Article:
My 16 yr old son had a stent placed via catherter in his descending aorta to fix a coartation (restriction). He has also been diagnosed with a "mildly" dilated ascending aorta and bicuspid aortic valve (with a "trivial" gradient). His blood pressure is being treated with drugs and is now down to the high-side of normal. One month after the stent procedure, he had a cardiac and head MRI which found nothing unusual. We await a stress test which will occur ~3 months out from the procedure, which we hope will allow him to return to competitive baseball. Sorry, but I do not have a measurement on the dilated aorta at this time.
The cardiologist expects to release him to competition based on baseball's location in the "sports classification" table (Figure 2 in the article JACC, 2005, Vol 45, No. 8, pp1364-7). Baseball is judged to have a low "static component" and moderate "dynamic component". I understand that patients with dilated aortas are restricted from high "static component" sports like weightlifting, skiiing, boxing etc. that build significant muscle.
One of the baseball positions my son plays is pitcher, and my question concerns his return to competitive pitching. The position of pitcher (and that of *catcher*) are unique to baseball for the repetitive use of core and leg strength to perform at a high level, and thus this activity builds muscle in these areas. For this reason I suspect that pitching should be graded differently than the generic sport of baseball in the "sports classification" table. And that is my question: how should the specific position of baseball pitcher be classified within the "static" and "dynamic" components of the "sports classification" table? Can my son return safely to being a pitcher?
You ask an interesting question for which we don't completely have the answer. Your son has two issues, actually; he has a coarcation of the aorta, which was repaired and then subsequently stented, and he has a bicuspid aortic valve with reportedly mild dilation. We know that the transmission of the pulse wave of blood down the aorta after coarctation repair (and especially with a stent in place) is abnormal, making the aorta seem somewhat more stiff. We also think that isometric activity in patients with coarctation with persistent hypertension is not good. Overall, as you state, the amount of static, or isometric, activity needed to pitch is low, so that's probably fine. The main issues, then, are his blood pressure response to exercise, the amount of aortic dilation (which I cannot tell officially without seeing him), and also how much OTHER exercise he does. If his blood pressure response to exercise is normal, he should be okay from a dynamic standpoint. However, if he is playing competitively, the question is whether he is weightlifting as part of his training. If he is, he should be doing low weights/high repetitions to limit his isometric work. In the end, though, we have very little data to say what really should or shouldn't be done with these patients. These are just attempting to connect the few dots that we have to make a (vaguely) educated decision.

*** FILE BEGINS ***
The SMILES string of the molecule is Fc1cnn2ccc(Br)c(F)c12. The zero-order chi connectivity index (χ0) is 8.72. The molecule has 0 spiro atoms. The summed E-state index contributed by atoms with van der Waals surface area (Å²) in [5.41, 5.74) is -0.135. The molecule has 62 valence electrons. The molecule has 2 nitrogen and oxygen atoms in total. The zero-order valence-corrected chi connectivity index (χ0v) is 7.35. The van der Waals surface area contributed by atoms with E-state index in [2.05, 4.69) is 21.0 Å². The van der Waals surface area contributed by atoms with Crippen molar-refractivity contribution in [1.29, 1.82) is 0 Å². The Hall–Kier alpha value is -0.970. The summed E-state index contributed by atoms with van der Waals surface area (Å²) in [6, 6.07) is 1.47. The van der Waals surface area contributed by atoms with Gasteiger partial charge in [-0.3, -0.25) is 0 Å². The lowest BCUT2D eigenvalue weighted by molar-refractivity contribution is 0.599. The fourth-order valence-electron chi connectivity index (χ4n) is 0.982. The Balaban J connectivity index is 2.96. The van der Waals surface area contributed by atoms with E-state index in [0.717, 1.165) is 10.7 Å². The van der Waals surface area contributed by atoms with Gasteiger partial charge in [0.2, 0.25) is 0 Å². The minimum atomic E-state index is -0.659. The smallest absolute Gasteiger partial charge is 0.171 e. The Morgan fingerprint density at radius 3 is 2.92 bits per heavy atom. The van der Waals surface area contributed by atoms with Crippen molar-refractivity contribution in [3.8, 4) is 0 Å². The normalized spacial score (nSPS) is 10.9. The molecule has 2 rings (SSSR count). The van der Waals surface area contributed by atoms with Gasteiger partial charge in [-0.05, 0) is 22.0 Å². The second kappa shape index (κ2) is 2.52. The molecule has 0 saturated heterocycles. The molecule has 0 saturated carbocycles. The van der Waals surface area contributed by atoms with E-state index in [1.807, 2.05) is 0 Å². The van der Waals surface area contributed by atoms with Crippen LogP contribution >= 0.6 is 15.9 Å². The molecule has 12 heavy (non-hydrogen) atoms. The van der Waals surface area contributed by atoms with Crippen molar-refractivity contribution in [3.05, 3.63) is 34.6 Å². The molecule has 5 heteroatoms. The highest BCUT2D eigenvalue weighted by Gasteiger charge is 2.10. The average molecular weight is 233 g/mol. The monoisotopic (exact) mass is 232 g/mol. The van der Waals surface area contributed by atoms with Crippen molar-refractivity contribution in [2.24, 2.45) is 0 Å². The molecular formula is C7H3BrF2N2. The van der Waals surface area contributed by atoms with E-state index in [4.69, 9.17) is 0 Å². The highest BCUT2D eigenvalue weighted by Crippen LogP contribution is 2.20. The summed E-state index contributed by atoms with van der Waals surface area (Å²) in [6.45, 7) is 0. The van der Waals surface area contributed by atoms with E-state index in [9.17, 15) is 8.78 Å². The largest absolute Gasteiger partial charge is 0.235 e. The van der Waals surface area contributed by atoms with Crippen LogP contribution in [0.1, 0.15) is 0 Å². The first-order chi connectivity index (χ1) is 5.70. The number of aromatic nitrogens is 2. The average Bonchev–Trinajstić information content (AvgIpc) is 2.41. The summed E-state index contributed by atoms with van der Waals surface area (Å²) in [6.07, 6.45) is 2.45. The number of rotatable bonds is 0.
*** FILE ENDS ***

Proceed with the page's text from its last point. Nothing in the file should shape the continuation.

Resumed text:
Thank you for your reply and the information you provided.
I did not mean to imply that I knew "the amount of static, or isometric, activity needed to pitch is low". I don't know, and that is what lead to my central question: just where does baseball pitching lie along the low-to-high spectrum of isometric sports activity? So I gather you think it is on the low side?
My son's cardiologist has also stated my son's athletic restriction in a somewhat different manner: i.e. no activity that leads to significant muscle building. And that statement is what lead me to consider the position of "pitching" separate from "baseball" in general, because pitching competitively for more than a couple of innings takes quite a bit of strength and stamina in the legs and back, more so than any other baseball activity. That strength and stamina must come from some level of muscle building during bullpen training or during the course of pitching in the games themselves. That said, pitchers don't typically have the exagerated back muscles of weightlifters nor the exagerated leg muscles of speed skaters (for instance). So again, I'm not sure how to classify "pitching" relative to this "muscle building" restriction. There is much dynamism in pitching, but there is also the need for strength and stamina.
Although my son's cardiologist has restricted him from weightlifting, the cardiologist has cleared him for push ups and sit ups. This clearance was based on the low to moderate weight involved in these exercises. And this seems to coincide with your advice to use "low weights/high repetitions to limit his isometric work". Thank you.
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